Faith and hope but no charity

JONATHAN MCKEOWN
Last updated 13:00 11/01/2013
Nelson Sevens
EVAN BARNES/SHUTTERSPORT
YOUNG GUNS: James Lowe offloads during a Tasman training session ahead of the national sevens tournament tomorrow.

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The odds are stacked against both Tasman teams ahead of the national sevens tournament in Queenstown tomorrow; young, inexperienced and injury-hit they may be, but they have the most important quality of all, according to coach and selector Mike Kerrisk - self-belief.

The men's team have an average age of just over 22 years; they have lost the experience and power of captain Tevita Koloamatangi and the aerial skills of Dan Hyatt to injury.

Yet the cushy talk of rebuilding or gaining experience was absent from the changing rooms at the team's final training run on Wednesday night. The noises emerging were of knocking over the favourites and creating history.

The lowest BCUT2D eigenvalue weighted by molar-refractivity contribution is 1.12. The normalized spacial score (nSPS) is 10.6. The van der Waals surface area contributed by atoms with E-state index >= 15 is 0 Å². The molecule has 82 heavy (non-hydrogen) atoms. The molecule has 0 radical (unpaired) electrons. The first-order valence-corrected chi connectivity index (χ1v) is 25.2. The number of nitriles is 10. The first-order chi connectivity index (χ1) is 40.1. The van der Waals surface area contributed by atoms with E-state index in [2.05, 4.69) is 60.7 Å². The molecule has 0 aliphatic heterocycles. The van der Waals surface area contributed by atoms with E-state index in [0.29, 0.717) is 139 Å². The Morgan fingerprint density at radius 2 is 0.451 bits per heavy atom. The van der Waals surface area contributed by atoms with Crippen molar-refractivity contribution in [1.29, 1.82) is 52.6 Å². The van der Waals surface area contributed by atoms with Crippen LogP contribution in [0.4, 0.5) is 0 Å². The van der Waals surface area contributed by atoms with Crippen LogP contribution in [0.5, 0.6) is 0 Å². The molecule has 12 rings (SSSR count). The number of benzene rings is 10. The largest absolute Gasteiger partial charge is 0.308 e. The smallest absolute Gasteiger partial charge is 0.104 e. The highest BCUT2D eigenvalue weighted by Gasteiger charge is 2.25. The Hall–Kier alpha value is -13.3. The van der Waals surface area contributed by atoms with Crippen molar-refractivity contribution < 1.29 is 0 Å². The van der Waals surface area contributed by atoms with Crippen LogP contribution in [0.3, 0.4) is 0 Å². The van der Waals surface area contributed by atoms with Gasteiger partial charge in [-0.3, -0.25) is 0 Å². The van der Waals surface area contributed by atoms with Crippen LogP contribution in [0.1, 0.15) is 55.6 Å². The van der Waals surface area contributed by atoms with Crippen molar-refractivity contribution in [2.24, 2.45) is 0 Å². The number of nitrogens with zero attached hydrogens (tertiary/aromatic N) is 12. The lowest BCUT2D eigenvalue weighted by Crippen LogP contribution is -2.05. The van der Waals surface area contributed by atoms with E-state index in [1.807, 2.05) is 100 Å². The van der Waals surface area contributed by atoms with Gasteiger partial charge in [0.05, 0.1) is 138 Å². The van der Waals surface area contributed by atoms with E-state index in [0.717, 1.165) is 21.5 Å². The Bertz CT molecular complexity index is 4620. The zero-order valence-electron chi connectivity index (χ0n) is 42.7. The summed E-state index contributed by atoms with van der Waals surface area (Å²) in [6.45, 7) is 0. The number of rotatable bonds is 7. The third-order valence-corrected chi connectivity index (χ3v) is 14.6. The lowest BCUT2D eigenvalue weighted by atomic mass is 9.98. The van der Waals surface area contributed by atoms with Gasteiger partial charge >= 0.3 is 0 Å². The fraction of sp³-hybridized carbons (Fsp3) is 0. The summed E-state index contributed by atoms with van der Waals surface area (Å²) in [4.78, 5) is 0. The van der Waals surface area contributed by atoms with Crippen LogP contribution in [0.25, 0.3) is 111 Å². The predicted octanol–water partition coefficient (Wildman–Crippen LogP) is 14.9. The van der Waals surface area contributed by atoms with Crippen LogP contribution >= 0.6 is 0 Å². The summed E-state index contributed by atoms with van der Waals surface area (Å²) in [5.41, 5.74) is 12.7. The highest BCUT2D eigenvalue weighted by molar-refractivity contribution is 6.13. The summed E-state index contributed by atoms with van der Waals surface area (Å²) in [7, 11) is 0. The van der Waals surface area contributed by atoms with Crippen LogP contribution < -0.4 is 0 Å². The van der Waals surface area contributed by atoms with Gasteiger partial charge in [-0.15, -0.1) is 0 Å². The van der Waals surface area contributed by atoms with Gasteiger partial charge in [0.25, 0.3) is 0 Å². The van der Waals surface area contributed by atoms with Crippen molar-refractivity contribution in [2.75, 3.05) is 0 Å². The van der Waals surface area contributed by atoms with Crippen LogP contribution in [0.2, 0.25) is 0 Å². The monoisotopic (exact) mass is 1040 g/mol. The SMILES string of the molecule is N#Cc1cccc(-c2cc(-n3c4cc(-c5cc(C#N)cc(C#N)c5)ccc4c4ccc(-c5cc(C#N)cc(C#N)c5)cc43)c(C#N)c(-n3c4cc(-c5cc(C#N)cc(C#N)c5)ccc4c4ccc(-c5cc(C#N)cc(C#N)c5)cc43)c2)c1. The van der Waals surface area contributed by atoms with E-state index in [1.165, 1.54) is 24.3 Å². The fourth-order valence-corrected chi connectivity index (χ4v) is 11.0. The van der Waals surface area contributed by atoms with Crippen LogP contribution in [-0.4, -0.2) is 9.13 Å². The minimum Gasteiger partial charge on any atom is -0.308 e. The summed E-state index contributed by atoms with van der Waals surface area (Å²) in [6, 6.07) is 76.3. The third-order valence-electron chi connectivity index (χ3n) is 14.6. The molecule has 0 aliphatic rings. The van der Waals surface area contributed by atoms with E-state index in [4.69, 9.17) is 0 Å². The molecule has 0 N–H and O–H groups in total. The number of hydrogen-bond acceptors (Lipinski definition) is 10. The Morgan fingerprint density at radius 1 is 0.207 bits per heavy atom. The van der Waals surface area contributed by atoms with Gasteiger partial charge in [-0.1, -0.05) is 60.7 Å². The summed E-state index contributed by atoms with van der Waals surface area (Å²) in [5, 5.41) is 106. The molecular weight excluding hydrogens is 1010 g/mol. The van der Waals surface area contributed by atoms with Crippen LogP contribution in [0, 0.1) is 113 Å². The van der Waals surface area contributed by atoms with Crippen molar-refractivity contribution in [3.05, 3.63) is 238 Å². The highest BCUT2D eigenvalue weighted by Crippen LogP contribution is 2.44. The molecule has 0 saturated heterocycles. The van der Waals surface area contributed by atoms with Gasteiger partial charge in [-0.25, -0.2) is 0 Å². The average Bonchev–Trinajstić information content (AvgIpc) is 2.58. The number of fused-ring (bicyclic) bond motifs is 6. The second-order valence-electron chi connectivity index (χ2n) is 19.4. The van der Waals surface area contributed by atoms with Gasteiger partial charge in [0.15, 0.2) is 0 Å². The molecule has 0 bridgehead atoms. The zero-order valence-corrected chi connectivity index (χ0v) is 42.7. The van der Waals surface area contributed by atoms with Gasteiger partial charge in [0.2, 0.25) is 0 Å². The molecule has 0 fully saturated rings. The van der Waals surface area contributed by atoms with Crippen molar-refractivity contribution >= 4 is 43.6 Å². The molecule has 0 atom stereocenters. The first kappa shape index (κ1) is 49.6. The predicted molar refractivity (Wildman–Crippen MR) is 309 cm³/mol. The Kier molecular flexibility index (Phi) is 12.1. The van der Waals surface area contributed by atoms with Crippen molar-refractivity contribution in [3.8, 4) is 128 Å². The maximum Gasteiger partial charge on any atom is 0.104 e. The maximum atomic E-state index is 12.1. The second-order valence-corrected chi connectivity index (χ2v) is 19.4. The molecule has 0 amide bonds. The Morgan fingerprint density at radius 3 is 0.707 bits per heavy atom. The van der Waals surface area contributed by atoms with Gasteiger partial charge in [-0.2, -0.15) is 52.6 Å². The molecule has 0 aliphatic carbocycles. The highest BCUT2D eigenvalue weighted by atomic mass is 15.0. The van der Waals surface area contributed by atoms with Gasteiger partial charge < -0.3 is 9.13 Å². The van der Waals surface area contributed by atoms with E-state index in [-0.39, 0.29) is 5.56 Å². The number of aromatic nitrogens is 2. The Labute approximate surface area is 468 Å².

Sixteen men's sides qualified for the two-day national showpiece following regional tournaments late last year. Tasman have drawn Wellington, South Canterbury and two-time defending champions Auckland in pool A.

Tasman need to beat at least two of their pool opponents to make it through to the top-eight cup quarterfinals on day two, and Tasman's first opponents, Wellington, have large targets painted on their midriffs.

"Going through to the top eight on day two is our ultimate goal, no Tasman team has ever done that before, so being in the top eight is a big, big goal," Kerrisk said.

"Wellington is a game that the boys need to target and hit the ground running. We have traditionally had slow starts and suffered because of it.

"I honestly believe, and so do the boys . . . we have every chance of beating Wellington, who have looked scratchy."

Kerrisk said Tasman had an abundance of speed and guys who could punch through the line. But he said physicality counted for nought, unless you were mentally prepared to win. "We believe we can go down there and beat everybody; there are no second chances in sevens.